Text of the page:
Ecclesiastes 1 begins with “The words of the Preacher, the son of David, king in Jerusalem”. There are some who believe someone else wrote this for Solomon, but there is no clear reason to assume it was anyone but the King himself. This book is a strange and difficult book to understand. It contains much hopelessness and despair and wrestles at times with the very question of whether God matters or not. Solomon presents a challenge – life is vanity and has no meaning. “Vanity of vanities, says the Preacher, vanity of vanities! All is vanity”.
He starts out exploring one of the greatest mysteries and most important discoveries in life – what our purpose is. God has created each of us with a purpose, but that is not the view Solomon takes in Ecclesiastes. He writes through the eyes of a man who thinks and lives as if God doesn’t matter. Using language from business, he asks “what does man gain by all the toil at which he toils under the sun”? Jesus made a similar statement in Mark 8: “For what will it profit a man if he gains the whole world, and loses his own soul”? Profit is not the answer. Money doesn’t yield any eternal value.
Solomon talks about the cycles in nature with the sun, the generations, the wind, the streams and more. He makes it all sound almost boring. “What has been is what will be, and what has been done is what will be done, and there is nothing new under the sun”. God’s creation is unending. It will continue forever. God’s seen it all because He planned it all. There is nothing new because God created everything; past, present and future. It was all His doing and done for His purpose His way.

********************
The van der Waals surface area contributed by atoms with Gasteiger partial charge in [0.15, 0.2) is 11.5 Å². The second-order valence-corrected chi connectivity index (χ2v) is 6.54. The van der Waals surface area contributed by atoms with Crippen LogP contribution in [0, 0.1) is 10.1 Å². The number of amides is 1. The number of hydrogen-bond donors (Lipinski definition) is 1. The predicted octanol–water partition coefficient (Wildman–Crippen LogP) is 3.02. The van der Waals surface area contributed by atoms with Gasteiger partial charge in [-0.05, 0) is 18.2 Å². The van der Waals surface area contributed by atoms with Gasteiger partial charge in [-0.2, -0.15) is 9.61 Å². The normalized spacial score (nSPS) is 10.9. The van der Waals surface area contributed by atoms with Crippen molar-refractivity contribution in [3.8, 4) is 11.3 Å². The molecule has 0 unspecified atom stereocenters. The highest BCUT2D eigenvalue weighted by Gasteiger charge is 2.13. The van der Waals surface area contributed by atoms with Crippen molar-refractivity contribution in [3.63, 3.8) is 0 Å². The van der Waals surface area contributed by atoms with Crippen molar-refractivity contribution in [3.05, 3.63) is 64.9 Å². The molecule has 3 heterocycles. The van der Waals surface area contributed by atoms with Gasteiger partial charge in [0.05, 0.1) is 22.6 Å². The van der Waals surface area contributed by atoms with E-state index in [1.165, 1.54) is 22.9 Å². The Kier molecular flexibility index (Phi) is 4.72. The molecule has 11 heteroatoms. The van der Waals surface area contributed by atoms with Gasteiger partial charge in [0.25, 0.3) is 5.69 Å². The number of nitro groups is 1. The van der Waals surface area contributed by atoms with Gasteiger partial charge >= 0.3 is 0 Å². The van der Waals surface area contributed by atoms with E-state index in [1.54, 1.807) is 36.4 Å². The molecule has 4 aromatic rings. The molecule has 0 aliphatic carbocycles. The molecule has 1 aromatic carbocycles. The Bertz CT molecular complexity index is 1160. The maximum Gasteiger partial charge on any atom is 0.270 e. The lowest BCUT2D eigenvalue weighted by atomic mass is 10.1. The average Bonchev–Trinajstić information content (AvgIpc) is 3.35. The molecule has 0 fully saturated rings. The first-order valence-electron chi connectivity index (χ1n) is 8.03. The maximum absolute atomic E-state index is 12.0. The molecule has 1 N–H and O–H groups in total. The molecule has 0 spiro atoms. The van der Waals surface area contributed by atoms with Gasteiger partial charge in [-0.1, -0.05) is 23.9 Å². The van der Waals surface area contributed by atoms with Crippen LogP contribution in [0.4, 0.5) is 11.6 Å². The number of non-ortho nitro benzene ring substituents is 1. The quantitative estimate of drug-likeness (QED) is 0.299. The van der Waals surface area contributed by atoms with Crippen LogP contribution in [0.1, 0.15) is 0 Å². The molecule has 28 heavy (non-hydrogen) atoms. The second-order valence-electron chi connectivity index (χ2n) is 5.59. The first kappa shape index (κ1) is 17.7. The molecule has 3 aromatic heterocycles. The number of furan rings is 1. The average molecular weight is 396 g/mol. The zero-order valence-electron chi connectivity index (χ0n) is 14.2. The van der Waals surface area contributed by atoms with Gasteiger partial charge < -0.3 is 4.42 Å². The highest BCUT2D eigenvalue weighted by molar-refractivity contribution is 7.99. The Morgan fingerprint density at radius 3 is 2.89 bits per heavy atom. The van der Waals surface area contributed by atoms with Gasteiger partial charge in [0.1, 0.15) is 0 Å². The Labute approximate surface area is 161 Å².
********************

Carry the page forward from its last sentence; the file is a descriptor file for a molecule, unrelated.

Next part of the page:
Solomon is frustrated with his search for meaning. “I have acquired great wisdom, surpassing all who were over Jerusalem before me, and my heart has had great experience of wisdom and knowledge. And I applied my heart to know wisdom and to know madness and folly. I perceived that this also is but a striving after wind”. The more he learned, the more he realized what he didn’t know. The more he knew, the more clear life’s challenges and sorrows became. Solomon was the wisest man to ever live, yet struggled with the very essence of his purpose. In much wisdom he found there was much grief.
Proverbs 31 is attributed to King Lemuel, whom we really know little about. He obviously had a good mother as she gave him some great advice here in this chapter. She warns him “Do not give your strength to women, your ways to those who destroy kings”. This refers to the need for single and young men to remain pure, and not give up their sexual purity to a woman who can rob a man of his strength by using sex to steal his power and leadership position. Sound advice from a wise mom.